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11th Annual Ben Franklin Blues Project Celebrates the Mississippi Delta, the "Birthplace of Blues"


For the 11th year in a row, Ben Franklin Middle School’s Blues Project rocked the house with a special program that entertained, education and brought people together.

The Blues Project was started 11 years ago by Ben Franklin Middle School 8th Grade US History Teacher Scott Cvelbar, and it aims to celebrate black history through music.

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“I think a lot of times for Black History Month, there’s a kind of a stock history lesson everyone teaches about Dr. Martin Luther King Jr. and Rosa Parks, who were amazing people. To me, music hits a little closer to home because it’s usually made by - especially blues music - everyday average citizens," said Cvelbar. "With Blues, you really get a feel for what it was like for ordinary people that way. So when we listen to these songs, from sharecroppers in the Mississippi Delta, I think you really get to see what the African American experience was like more than just a lesson in the textbook.”

This year's program, Mississippi Delta Blues, helped the audience explore the "Birthplace of Blues" through the music of people who lived it and poured their hearts and souls into creating a new form of music. The Mississippi Delta Blues fascinated Cvelbar when he visited the area, which heavily influenced the program.

“Three years ago, I got a grant to go the Mississippi Delta for a National Endowment for the Humanities program. I met a guy down there named Dan Hawthorne from Rensselaer, Indiana, and we hit it off. We liked the same kind of music and enjoyed the place together. We’re both history teachers and so we had this really special experience with the Mississippi Delta and he was available this year, so I asked, 'Why don’t we team up and do a blues project that’s themed around that?' That was the impetus for this year's theme.”

Hawthorne joined The Blues Project to bring incredible facts to the audience about Muddy Waters, W.C. Handy, and BB King. A projector provided photos from his trip the birthplace of Blues, and as well as photos from the era.

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“Tonight will be different from other years because we have a little more acoustic music, the first 7 or 8 songs are all acoustic, when usually we just have one or two. A lot of that really recognizable and famous Delta music is unplugged because there were no plugs to plug into,” Cvelbar said.

The show began with acoustic sougs like “Oh Mary Don’t You Weep,” “Hard Time Killing Floor,” and “Death Letter Blues.” Eventually, the young musicians were joined by more experienced blues musicians as the night’s program traveled through topics of slavery, sharecropping, the Mississippi Flood, the killing of Emmett Till (which sparked the right’s movement), and all the people who helped create what we know to be "blues."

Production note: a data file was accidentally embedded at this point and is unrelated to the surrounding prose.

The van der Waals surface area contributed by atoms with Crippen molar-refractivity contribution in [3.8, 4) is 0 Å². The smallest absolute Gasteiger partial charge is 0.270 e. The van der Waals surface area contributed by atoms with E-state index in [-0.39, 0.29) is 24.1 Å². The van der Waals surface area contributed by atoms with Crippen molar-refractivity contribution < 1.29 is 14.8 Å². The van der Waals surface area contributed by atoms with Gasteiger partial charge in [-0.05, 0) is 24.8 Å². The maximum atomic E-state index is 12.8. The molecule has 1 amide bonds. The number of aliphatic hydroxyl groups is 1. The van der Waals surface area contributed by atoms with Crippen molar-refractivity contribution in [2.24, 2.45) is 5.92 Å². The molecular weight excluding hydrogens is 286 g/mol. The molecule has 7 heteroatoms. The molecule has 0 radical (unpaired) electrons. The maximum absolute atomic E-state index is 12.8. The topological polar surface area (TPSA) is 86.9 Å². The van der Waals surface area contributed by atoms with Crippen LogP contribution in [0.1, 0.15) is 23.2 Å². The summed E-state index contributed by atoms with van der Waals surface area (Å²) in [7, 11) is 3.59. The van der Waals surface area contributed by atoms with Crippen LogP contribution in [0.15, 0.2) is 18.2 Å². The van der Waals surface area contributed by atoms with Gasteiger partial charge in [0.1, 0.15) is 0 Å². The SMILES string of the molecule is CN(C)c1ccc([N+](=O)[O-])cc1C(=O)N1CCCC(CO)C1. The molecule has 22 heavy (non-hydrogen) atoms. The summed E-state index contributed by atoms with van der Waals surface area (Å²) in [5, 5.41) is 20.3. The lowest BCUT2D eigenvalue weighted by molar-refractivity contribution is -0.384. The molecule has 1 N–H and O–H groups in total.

It takes a village to raise a successful middle school blues band. According to Cvelbar, "Our house band is very helpful in teaching the kids the music, and playing side by side with them, and encouraging them, and supporting them as they go."

The Blues Project has come a long way, from its humble beginnings playing to a half-full auditorium at the middle school to a packed auditorium at Chesterton High School, and has played at local venues such as County Line Orchard and Zao Island, and has even been featured at the Chicago Blues Festival.

Cvelbar won the "Keeping Blues Alive Award" from The Blues Foundation for the time and resources he puts into preparing the event every year.

The students put in a lot of work as well. Jay Dalton, a freshman at Valparaiso High School said, “This is awesome. My first year was last year as an 8th grader and I’ve loved it ever since. When I’m singing, I actually listen to the words, and I really feel like how they were feeling when they wrote it.”

The event impressed it's audiences too. Laura Remijan said, “We absolutely love it. What makes it amazing is the kids' participation and the kids are learning history as well. It’s so cool to see them perform."

"I love being able to play side by side with these kids, Cvelbar said. "They’re so talented that I get to go all kinds of great places just riding on their coattails."

Catch The Blues Project when they return to the Chicago Blues Festival this summer. Stay tuned!

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